Today was the day we decided to chum to (hopefully) bring in the sharks. Melissa and I went down to gather and replace cameras while the rest of the science team followed to set and turn them on and to replace tiles. Once we surfaced, they went down to set the chum. Then, the waiting began. While Hillary and Martha were in the habitat, they spotted a shark. We all hopped in the water to snorkel over and watch a nurse shark and a reef shark circle around. The current was really ripping today, so I had to pay attention on the surface so I’m not sure if the pics I took came out.
Today was also my last dive into the habitat. I did my final virtual field trip with FIU’S Age of Aquarius club. I was nervous speaking to adults, especially ones majoring in marine science, because I thought I wouldn’t know the answers to their questions. It turned out really well though. Most of their questions centered around conservation efforts and questions about the lab’s usefulness and projected success. It actually went pretty well.
Though we have been working from 7 AM to around 11 PM with very little free time in between, these days are wonderful. I’m spending 10 hours a day on and in the water, and I absolutely love it. If there was ever a doubt about my future move here to work on a boat, it’s gone. This really is the life for me.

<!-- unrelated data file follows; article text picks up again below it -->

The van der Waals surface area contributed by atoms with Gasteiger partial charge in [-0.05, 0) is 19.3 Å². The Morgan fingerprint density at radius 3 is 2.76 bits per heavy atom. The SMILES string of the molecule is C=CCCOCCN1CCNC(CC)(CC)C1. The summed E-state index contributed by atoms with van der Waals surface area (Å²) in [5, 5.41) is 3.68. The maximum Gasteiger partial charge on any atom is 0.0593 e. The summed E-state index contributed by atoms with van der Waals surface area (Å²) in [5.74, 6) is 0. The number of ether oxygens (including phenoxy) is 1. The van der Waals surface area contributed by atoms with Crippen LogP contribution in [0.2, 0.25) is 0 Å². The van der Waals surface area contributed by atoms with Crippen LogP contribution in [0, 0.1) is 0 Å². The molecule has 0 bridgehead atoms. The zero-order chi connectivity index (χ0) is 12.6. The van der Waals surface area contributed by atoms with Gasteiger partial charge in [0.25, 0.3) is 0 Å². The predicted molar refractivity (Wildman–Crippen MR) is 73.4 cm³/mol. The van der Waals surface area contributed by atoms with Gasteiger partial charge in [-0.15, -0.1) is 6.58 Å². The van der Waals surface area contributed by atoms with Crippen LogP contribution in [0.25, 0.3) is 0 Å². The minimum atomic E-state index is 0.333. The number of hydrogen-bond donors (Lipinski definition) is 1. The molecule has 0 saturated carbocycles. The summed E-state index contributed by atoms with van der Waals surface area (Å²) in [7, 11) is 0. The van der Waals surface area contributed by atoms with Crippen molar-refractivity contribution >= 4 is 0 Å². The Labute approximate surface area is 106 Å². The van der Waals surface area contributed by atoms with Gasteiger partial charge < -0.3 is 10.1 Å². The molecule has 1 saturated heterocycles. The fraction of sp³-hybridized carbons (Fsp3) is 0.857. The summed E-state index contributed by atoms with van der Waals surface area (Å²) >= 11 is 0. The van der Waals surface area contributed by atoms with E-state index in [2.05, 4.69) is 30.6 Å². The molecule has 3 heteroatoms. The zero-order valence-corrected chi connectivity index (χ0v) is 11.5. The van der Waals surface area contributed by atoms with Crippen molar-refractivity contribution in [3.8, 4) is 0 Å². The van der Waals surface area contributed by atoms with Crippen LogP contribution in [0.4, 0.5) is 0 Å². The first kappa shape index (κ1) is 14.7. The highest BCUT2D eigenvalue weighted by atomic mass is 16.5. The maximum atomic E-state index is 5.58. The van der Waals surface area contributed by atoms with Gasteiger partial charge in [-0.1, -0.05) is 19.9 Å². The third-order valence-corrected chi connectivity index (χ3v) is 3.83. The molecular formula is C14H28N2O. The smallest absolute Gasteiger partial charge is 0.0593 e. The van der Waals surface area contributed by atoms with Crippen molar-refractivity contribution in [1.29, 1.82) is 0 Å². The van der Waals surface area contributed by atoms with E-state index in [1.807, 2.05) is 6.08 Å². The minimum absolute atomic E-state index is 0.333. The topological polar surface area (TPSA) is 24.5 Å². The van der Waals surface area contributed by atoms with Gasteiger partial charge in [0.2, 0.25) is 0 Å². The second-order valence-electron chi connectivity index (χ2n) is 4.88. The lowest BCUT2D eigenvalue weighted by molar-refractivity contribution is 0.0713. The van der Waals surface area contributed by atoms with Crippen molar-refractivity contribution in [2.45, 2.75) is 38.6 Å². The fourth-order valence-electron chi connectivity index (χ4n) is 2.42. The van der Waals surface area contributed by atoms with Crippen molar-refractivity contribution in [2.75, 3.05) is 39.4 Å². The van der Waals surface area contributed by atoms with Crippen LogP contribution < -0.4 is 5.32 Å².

Melissa and I were talking today about how lucky the program is that they got 5 teachers who are willing to work hard, aren’t whiners, and are good divers. While working underwater, good diving skills are essential. One must have excellent buoyancy control to be able to do work and to carry bags of things and such. With today’s wicked current, strong divers were needed. The work still had to be done, but the current wasn’t making it easy.
We are currently back at base doing the science/technology stuff. I’m downloading cards onto a computer, so I had time to blog. Don’t tell Andy that I’m grateful for the extra time because I’m giving him a hard time for giving me a crappy job 😉